No government at all is ever a functioning one

What is extraordinary about this is that the UK has not even got the option of crashing out of the EU whilst keeping any pretence of having a functioning government, if the ability to enforce the law and collect tax owing is indication of that, on which I think most would agree.

So, to the man who insists that the tax gap is £120 billion. Being able to collect tax due is the definition of a functioning government. Which the UK government currently does not do. Therefore, by this definition, the UK government is not a functioning one.

And Brexit is going to change this how?

Sure, there’s an answer to this. Which is that a functioning government is one which collects the tax due which is worth collecting. But that inevitably means a tax gap. Which isn’t something Spudda is likely to agree should happen either.

11 comments on “No government at all is ever a functioning one

  1. Complete cockrot from the potato and hmrc. As far as i can decipher his ramblings hmrc say they won’t be able to collect tariffs despite the fact that they are now able to collect the myriad of eu imposed tariffs quite successfully. Many moons ago i worked in hmce and there were regular updates about these tariffs from the eu sometimes several a day. So it’s not impossible to issue a new set of tariffs – it’s all computerised anyway . As for general taxation – that’s not a function of the EU but the increasingly inept hmrc.
    It’s about time the potato put down his ipad/phone and fucked off somewhere in the EU where he can peddle his claptrap to a bunch of incredulous europeans.

  2. You cannot believe any statement regarding WTO brexit from any government organisation. They are not free to tell the truth, they have a script to adhere to.

  3. So the latest news is Theresa May just sold out Gibraltar.

    This really is the death of the Conservative and Unionist Party.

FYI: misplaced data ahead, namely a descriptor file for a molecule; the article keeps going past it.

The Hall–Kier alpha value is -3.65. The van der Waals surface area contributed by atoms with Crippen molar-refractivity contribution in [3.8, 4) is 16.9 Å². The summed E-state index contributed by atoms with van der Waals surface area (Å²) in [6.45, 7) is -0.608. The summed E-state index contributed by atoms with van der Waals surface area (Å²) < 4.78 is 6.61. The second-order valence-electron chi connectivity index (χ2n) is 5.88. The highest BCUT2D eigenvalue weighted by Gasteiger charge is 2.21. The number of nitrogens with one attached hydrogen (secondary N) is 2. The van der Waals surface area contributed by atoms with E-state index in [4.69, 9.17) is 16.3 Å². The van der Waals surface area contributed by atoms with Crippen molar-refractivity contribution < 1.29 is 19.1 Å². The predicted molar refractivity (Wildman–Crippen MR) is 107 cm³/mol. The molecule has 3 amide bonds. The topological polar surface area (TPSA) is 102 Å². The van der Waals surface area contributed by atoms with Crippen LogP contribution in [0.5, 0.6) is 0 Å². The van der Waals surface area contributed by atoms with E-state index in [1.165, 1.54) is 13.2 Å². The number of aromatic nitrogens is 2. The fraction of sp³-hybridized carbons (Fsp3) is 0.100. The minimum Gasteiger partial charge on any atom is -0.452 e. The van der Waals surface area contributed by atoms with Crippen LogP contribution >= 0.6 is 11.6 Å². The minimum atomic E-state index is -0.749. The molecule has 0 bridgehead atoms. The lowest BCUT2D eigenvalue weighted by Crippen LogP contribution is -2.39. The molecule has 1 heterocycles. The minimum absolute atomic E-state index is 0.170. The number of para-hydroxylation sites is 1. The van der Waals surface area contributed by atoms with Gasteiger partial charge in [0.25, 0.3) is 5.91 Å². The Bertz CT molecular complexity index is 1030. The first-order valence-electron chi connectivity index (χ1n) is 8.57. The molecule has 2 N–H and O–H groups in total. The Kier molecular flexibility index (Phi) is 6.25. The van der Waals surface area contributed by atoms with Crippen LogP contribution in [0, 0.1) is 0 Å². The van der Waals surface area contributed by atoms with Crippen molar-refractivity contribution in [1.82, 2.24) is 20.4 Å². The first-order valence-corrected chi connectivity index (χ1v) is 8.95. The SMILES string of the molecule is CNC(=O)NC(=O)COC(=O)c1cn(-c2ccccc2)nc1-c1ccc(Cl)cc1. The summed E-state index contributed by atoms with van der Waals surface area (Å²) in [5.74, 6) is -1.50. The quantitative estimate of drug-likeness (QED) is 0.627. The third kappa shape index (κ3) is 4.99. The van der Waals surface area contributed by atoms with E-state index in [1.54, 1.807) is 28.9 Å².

Dunno what’s going to replace them, mind. UKIP?

  4. It might be a UKIP2 of some sort, but with a clear focus on cross party? In that UKIP has probably run its course – perhaps “tarnished” in too many ways for it to now again to become a focus of (cross party) mass revolt electorally?

    If this does get through Parliament, the protest will surely be bigger than anything we’ve seen, and which will drive events.

    And from a different perspective, could the Conservative Party even survive (as it is now) if this does get through. I’m not personally convinced?

  5. @Tim N

    OT

    Thanks for changing CT to Headlines Initial Capitals from that awful Headlines in BOLD UPPER CASE

    When are comments coming off intrusive Disqus – again?

  6. PF – If this does get through Parliament, the protest will surely be bigger than anything we’ve seen, and which will drive events.

    Dunno. We’re not French. The British centre-right doesn’t really “do” street theatre. Not that it matters – did the Iraq War protests, Occupy St Paul’s, The Countryside Alliance, the Trump Baby balloon, or Fathers4Justice achieve anything?

    Unless we’re actually going to go V FOR VENDETTA, protests are only good for media narrative building (no righties need apply) and amusing the participants.

    Lefties get more out of protesting (the cathartic release of emotions among like minded folks) than righties do. Different personality types.

    could the Conservative Party even survive (as it is now) if this does get through

    Short term, yes, but as a regional party representing Metropolitan wankers who nonetheless don’t want to pay more tax, no-mark political careerist wannabes, and… humiliation porn enthusiasts?

    Long term, they’re going down the path the Canadian Progressive Conservatives once trod. Maybe they’ll ask for a merger with UKIP at some point.

    I think I’m right in my back-of-a-vape-packet calculation that a swing of just 5% against them would mean 70 Conservative MP’s lining up at the JobCentre Plus.

    Dunno what percentage of 2017 Conservative voters are going to sit out the next election or vote against their incumbent Conservative MP, but it’s probably higher than 5%. Conservative voters really hate May’s “deal”.

  7. I think I’m right in my back-of-a-vape-packet calculation that a swing of just 5% against them would mean 70 Conservative MP’s lining up at the JobCentre Plus.

    Indications perhaps this evening that May can see the writing, and is wriggling yet again (91 MPs, potentially, in revolt, hence, it looks like they too can do the maths). It mgiht have a way to run yet..

  8. Lining up at the Job Centre, Oh god, I wish. They’re the sort of well-padded sort that never need worry about basic essentials. Like when I lost my council seat, I signed on the Dole following Monday, my replacement was a mid-level lawer.

  9. @jgh in Japan, November 25, 2018 at 12:24 am

    +1

    Defeated MPs receive iirc £40,000 severance pay – aka punish taxpayers – to help them readjust.

    Dole (JSA) is £73.10.pw – £3,801.20 pa

  10. @Pcar. JSA is taxable. So that £73 a week turns into £40 if you were a 40%(+!) tax payer and lost your job in the last half of the year.

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